August 10, 2012

A Giant Leap Towards a Cashless Society

Filed under: Culture,Current Events,Technology,That's Just Cool — Emily Reeves @ 6:35 am

Earlier this week, Starbucks and Square announced a partnership. This was big news for the future of mobile payments. While Square has been around for about two years now, it is mostly used by small independent business owners. Partnering with Starbucks means that the Square mobile payment technology will now be exposed to more people and larger retailers may start using Square based on the learnings from Starbucks. And Starbucks has had mobile payments for a while, but it is linked to a Starbucks account that you have to reload with money to spend, making it a bit limited (though super easy and fun to use; I love it). The partnership signifies a big move towards major businesses adopting mobile payments:

“Though smartphone payments have a long way to go before they replace wallets altogether, Starbucks’s adoption of Square will catapult the start-up’s technology onto street corners nationwide, and is the clearest sign yet that mobile payments could become mainstream.” – New York Times

What is Square and how does it work?

Square is a mobile payment technology with two branches: one for business owners and one for consumers. The business owner can download the Square software to their iPhone or iPad, request a Square device from Square to plug into the top of their iPhone or iPad, then accept payments by swiping cards through the device.  Or, if a customer is also using Square for payments, the business owner can see the customer through the Square software and allow the customer to pay just by saying their name.  For the consumer, it is just a matter of downloading the Square app and linking a bank account or credit card to the app. It is much like PayPal, except mobile.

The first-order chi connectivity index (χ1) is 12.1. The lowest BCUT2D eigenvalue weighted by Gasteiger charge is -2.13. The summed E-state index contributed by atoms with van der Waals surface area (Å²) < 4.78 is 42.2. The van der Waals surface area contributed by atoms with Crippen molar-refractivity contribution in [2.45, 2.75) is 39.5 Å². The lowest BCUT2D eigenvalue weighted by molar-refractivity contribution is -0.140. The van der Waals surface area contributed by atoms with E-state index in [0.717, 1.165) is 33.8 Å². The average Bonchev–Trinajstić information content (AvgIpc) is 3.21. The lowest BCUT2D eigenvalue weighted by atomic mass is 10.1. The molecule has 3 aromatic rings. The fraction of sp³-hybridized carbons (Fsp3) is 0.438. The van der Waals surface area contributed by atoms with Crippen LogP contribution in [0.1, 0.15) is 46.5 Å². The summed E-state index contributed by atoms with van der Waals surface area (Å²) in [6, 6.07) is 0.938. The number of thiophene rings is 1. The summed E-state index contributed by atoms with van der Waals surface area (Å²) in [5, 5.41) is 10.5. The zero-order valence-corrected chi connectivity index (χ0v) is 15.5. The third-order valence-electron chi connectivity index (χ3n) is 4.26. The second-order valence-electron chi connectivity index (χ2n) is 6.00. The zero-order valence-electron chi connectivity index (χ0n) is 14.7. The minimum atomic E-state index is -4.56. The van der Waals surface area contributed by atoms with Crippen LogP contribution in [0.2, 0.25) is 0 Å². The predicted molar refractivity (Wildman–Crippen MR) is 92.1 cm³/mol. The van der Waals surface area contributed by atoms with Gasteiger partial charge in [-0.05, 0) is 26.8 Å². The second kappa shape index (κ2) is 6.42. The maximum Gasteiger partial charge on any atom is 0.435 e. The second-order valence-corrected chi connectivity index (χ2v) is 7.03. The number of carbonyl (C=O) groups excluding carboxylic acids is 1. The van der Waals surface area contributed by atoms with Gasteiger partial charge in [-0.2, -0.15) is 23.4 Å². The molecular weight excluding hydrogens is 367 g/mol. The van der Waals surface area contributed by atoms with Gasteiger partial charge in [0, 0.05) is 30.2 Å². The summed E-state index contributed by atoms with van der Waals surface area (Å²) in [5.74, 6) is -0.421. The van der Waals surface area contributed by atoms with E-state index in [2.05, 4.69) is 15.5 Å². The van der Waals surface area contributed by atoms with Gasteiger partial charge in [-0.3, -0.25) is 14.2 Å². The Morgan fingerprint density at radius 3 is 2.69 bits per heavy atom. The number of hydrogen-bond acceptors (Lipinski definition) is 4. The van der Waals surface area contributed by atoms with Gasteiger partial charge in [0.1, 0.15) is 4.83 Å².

Why is a cashless society a big deal?

According to The Atlantic:

“(1) Innovations that save time, even just a little bit of time, are real innovations, because in any advanced economy time and attention are currency and creating more of them can make us all richer; (2) What’s important about Square isn’t just the transactions it makes more efficient but also the cashless world it pulls closer to the present. As Slate investigated in a fabulous series, a cashless society can make us richer, healthier (dollar bills are dirty!), and smarter.”

I am looking forward to more efficiency in payments and not having to carry around anything but my phone.

I did an interview with KATV this morning talking about the Square and Starbucks partnership. I’ll post the video as soon as it becomes available.

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